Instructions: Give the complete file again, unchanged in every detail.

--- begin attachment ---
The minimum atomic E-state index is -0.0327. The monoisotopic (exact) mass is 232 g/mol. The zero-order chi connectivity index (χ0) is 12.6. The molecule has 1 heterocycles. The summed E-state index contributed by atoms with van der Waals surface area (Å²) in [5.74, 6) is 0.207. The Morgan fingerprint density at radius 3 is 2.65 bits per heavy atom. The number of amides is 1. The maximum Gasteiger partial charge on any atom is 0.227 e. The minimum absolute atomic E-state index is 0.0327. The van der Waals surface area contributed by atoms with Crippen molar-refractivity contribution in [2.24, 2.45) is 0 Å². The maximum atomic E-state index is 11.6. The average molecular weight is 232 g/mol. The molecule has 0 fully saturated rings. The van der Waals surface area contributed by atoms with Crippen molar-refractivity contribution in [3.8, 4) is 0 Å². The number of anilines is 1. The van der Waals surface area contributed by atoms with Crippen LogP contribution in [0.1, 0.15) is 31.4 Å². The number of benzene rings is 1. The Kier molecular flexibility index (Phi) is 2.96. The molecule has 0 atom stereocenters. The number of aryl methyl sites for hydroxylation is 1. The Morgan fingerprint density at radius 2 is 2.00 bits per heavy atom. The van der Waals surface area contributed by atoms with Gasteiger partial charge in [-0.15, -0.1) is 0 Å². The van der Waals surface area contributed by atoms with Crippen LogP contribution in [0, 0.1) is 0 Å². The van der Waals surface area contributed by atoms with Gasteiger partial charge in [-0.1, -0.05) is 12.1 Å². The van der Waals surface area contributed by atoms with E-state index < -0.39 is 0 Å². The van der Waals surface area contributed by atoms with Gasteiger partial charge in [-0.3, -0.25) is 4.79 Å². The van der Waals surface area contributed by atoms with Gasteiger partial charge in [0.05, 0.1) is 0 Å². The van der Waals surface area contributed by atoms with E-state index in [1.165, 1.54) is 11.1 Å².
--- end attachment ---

The minimum atomic E-state index is -0.0327. The monoisotopic (exact) mass is 232 g/mol. The zero-order chi connectivity index (χ0) is 12.6. The molecule has 1 heterocycles. The summed E-state index contributed by atoms with van der Waals surface area (Å²) in [5.74, 6) is 0.207. The Morgan fingerprint density at radius 3 is 2.65 bits per heavy atom. The number of amides is 1. The maximum Gasteiger partial charge on any atom is 0.227 e. The minimum absolute atomic E-state index is 0.0327. The van der Waals surface area contributed by atoms with Crippen molar-refractivity contribution in [2.24, 2.45) is 0 Å². The maximum atomic E-state index is 11.6. The average molecular weight is 232 g/mol. The molecule has 0 fully saturated rings. The van der Waals surface area contributed by atoms with Crippen molar-refractivity contribution in [3.8, 4) is 0 Å². The number of anilines is 1. The van der Waals surface area contributed by atoms with Crippen LogP contribution in [0.1, 0.15) is 31.4 Å². The number of benzene rings is 1. The Kier molecular flexibility index (Phi) is 2.96. The molecule has 0 atom stereocenters. The number of aryl methyl sites for hydroxylation is 1. The Morgan fingerprint density at radius 2 is 2.00 bits per heavy atom. The van der Waals surface area contributed by atoms with Gasteiger partial charge in [-0.15, -0.1) is 0 Å². The van der Waals surface area contributed by atoms with Crippen LogP contribution in [0, 0.1) is 0 Å². The van der Waals surface area contributed by atoms with Gasteiger partial charge in [-0.1, -0.05) is 12.1 Å². The van der Waals surface area contributed by atoms with E-state index < -0.39 is 0 Å². The van der Waals surface area contributed by atoms with Gasteiger partial charge in [-0.3, -0.25) is 4.79 Å². The van der Waals surface area contributed by atoms with Gasteiger partial charge in [0.05, 0.1) is 0 Å². The van der Waals surface area contributed by atoms with E-state index in [1.165, 1.54) is 11.1 Å².